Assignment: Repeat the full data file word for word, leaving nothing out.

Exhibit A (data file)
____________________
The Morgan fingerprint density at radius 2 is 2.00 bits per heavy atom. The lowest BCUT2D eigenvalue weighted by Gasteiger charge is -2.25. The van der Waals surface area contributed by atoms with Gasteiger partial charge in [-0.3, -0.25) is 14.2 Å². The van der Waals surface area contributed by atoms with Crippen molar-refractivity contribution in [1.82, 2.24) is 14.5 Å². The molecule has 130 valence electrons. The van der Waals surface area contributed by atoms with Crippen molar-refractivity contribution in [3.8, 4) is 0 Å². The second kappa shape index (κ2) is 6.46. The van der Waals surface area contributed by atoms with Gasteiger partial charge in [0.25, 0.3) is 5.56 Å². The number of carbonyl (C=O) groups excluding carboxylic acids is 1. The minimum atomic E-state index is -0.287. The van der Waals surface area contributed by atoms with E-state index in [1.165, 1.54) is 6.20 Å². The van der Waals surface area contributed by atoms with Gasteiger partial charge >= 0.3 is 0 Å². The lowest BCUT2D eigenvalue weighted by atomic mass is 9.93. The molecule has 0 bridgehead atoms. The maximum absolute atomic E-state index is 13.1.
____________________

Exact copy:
The Morgan fingerprint density at radius 2 is 2.00 bits per heavy atom. The lowest BCUT2D eigenvalue weighted by Gasteiger charge is -2.25. The van der Waals surface area contributed by atoms with Gasteiger partial charge in [-0.3, -0.25) is 14.2 Å². The van der Waals surface area contributed by atoms with Crippen molar-refractivity contribution in [1.82, 2.24) is 14.5 Å². The molecule has 130 valence electrons. The van der Waals surface area contributed by atoms with Crippen molar-refractivity contribution in [3.8, 4) is 0 Å². The second kappa shape index (κ2) is 6.46. The van der Waals surface area contributed by atoms with Gasteiger partial charge in [0.25, 0.3) is 5.56 Å². The number of carbonyl (C=O) groups excluding carboxylic acids is 1. The minimum atomic E-state index is -0.287. The van der Waals surface area contributed by atoms with E-state index in [1.165, 1.54) is 6.20 Å². The van der Waals surface area contributed by atoms with Gasteiger partial charge >= 0.3 is 0 Å². The lowest BCUT2D eigenvalue weighted by atomic mass is 9.93. The molecule has 0 bridgehead atoms. The maximum absolute atomic E-state index is 13.1.